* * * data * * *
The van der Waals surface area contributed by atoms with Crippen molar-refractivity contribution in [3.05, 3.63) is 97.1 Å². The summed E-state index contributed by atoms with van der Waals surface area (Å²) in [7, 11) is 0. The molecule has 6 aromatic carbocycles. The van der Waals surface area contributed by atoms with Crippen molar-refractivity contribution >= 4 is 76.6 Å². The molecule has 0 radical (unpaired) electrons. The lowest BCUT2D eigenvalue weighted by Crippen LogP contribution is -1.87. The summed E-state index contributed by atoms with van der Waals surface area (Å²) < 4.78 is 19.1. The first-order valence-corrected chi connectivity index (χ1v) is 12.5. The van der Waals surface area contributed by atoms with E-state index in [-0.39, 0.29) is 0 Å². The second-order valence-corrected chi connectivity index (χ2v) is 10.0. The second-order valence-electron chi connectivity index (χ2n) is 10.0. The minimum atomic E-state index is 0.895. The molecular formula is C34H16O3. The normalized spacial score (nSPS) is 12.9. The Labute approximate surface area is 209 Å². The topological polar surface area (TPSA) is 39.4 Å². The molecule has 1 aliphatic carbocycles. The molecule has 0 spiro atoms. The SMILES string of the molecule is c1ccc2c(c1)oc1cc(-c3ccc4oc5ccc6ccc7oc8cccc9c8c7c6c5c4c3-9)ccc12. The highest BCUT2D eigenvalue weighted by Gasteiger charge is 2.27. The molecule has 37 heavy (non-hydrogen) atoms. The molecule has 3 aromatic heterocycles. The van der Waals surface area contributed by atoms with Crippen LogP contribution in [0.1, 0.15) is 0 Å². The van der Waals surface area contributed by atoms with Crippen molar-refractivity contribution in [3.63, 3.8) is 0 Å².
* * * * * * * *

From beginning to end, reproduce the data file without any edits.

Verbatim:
The van der Waals surface area contributed by atoms with Crippen molar-refractivity contribution in [3.05, 3.63) is 97.1 Å². The summed E-state index contributed by atoms with van der Waals surface area (Å²) in [7, 11) is 0. The molecule has 6 aromatic carbocycles. The van der Waals surface area contributed by atoms with Crippen molar-refractivity contribution >= 4 is 76.6 Å². The molecule has 0 radical (unpaired) electrons. The lowest BCUT2D eigenvalue weighted by Crippen LogP contribution is -1.87. The summed E-state index contributed by atoms with van der Waals surface area (Å²) < 4.78 is 19.1. The first-order valence-corrected chi connectivity index (χ1v) is 12.5. The van der Waals surface area contributed by atoms with E-state index in [-0.39, 0.29) is 0 Å². The second-order valence-corrected chi connectivity index (χ2v) is 10.0. The second-order valence-electron chi connectivity index (χ2n) is 10.0. The minimum atomic E-state index is 0.895. The molecular formula is C34H16O3. The normalized spacial score (nSPS) is 12.9. The Labute approximate surface area is 209 Å². The topological polar surface area (TPSA) is 39.4 Å². The molecule has 1 aliphatic carbocycles. The molecule has 0 spiro atoms. The SMILES string of the molecule is c1ccc2c(c1)oc1cc(-c3ccc4oc5ccc6ccc7oc8cccc9c8c7c6c5c4c3-9)ccc12. The highest BCUT2D eigenvalue weighted by Gasteiger charge is 2.27. The molecule has 37 heavy (non-hydrogen) atoms. The molecule has 3 aromatic heterocycles. The van der Waals surface area contributed by atoms with Crippen LogP contribution in [0.1, 0.15) is 0 Å². The van der Waals surface area contributed by atoms with Crippen molar-refractivity contribution in [3.63, 3.8) is 0 Å².